Saturday, August 2, 2008

Coral garden at Raffles Lighthouse

Finally I get to visit the southernmost island of Singapore, Pulau Satumu or also known as Raffles Lighthouse. One needs to get a permit from MPA to access Pulau Satumu and I'm thankful Luan Keng invited the Semakau guides to explore the reef during today's super low tide.

The reef at Satumu overlooks yet another two restricted islands, Pulau Senang (left) and Pulau Biola (right) which we all believe have fantastic untouched reefs.

The coral reef at Raffles Lighthouse is simply breathtaking! The corals are so dense and we have really a hard time trying to avoid stepping on them. There is a good mix of hard and soft corals.

Soft corals encountered include the leathery soft corals,

and also the flowery soft corals. I only noticed the beautiful snail on the soft coral when I returned home to process the photos!

This is another colony of the flowery soft coral, this one has a hermit crab clinging to the coral. As well, I only noticed this when at home, guess too sleepy in the predawn hours.

As the wildfilms blog entitled the post as Acropora overdose in their trip last year, I've got my chance to experience that overdose today.

The Acropora corals at Satumu really look like table tops and can be huge, like the ones we can see when diving in Malaysia.

The Acropora coral is also commonly known as the table top or staghorn coral and they can come in different colours.

A closer look at the branching coral polyps reveal its inner beauty.

I've also came across this pinkish Acropora coral that is attractive looking.

The Acropora species is characterised by an enlarged terminal polyp at the tip of each branch.

I've also came across a variety of other hard corals. In fact I am not good at identifying corals so if there's any assistance, please feel free to leave a comment at the end of the post.

A closer look at the coral shown at the previous photo shows the individual polyps. I think this is a Montipora sp. Interestingly, it has two shrimps on it.

Pocillopora sp. corals are pretty to look at during the night especially with their tentacles out in the water.

Galaxy coral (Galaxea sp.) is thus named because they have starry polyps in the water. According to Coral Reefs of Singapore, Galaxea polyps have sweeper tentacles which reach out to sting any adjacent competitor hard coral or reef organism.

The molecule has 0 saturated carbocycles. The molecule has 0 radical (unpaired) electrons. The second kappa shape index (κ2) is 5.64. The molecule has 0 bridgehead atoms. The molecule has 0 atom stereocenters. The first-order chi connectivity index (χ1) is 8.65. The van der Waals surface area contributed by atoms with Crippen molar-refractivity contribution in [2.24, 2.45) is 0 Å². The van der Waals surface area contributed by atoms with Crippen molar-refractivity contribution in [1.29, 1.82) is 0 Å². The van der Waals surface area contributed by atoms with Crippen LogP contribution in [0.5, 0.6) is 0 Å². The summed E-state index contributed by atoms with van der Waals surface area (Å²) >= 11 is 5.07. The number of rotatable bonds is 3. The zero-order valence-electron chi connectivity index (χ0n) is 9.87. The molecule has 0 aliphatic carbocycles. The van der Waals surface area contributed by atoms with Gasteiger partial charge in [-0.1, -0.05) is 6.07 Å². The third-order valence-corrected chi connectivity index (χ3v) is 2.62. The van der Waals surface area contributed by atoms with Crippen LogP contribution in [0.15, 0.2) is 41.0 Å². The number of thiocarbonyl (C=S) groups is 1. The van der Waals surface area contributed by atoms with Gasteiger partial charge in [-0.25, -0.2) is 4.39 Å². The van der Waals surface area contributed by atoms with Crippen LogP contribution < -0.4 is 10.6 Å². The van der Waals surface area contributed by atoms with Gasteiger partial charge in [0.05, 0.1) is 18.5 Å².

This is another coral of the Montipora sp. that is plate-like.

In Raffles lighthouse, the growth of the corals are extensive and we can find large patches of the leaf coral (Pavona sp.).

A closer look at the leaf coral.

There is also the disk coral (Turbinaria sp.) that have widely spaced polyps. Like the Montipora coral, it is plate-like.

Underneath the jetty, I've found this coral that looks quite new to me.

Actually I've seen this coral before at the now-reclaimed-for-IR northern Sentosa shore. Thanks to Ria for the id, this rather rare coral with U-shaped tipped tentacles is Euphyllia ancora. The colony is solid with the corallites forming meandering valleys with separate walls.

Talking about mushroom corals, of course they can be found at Raffles Lighthouse.

This solitary (not colonial) mushroom coral is a Fungia sp. that is free-living, unlike most of the hard corals that usually are attached on the reef. At night, their tentacles extend out and its a pretty sight to catch.

I'm not sure about the id for this coral, could it be a Faviid coral?

More corals to come! This coral is quite rare on intertidal shores of Singapore and is probably a Hydnophora sp.

A closer look at the Hydnophora sp.

This bluish looking coral is also suspected to be a Hydnophora sp. My first time seeing it blue in colour.

A closer look at the bluish Hydnophora sp.

Also a first time will be this carnation coral (Pectinia sp.).

A closer look at the stunning Pectinia coral.

More plate-like corals cover the reefs extensively at Raffles Lighthouse.

A closer look at the coral can help identify the coral. Could this also be a Montipora sp. ?

This orange coral is the cave coral (Tubastrea sp.) Though brightly coloured, they do not have symbiotic algae and therefore can flourish in deeper and darker areas.

In addition to the long list of corals at Raffles Lighthouse reef has, there are also the brain corals (Family Mussidae).

This is a brain coral lookalike but I think this coral belongs to another genus or family. Any idea?

It's overwhelming to see so many corals thriving healthily at this furthest edge of southern Singapore. Something we should strive for to support better marine life with less sedimentation.

Last but definitely not the least, I've spotted this coral that I've no idea what is it.

Zooming in on the above unknown coral reveal intrinsic patterns.

Enjoy the rest of the photos that show the diversity of corals on this colourful and densely rich coral reef.

No need to swim, no need to dive! How wonderful.


r said...

hi there! seen your blog and it's really cool.

I myself would really like to get to the raffles lighthouse and i am just wondering if it's possible in anyway to get there by chartered boat?
Just wondering if you know roughly the pricing for such a trip or any boat charter companies i can contact?

You need a permit to get there, how do you actually apply for one??

thank you!!!!!

Unknown said...

Hi, you won't be able to get there unless you have research or special permit to do so. If you do, please write to MPA. :)

r said...

Does that means that, it's a no-no for recreation purposes like, just for the purpose of exploring the islet ?

Unknown said...

Hi, yup. I'm afraid the island is out of bounds to public access.

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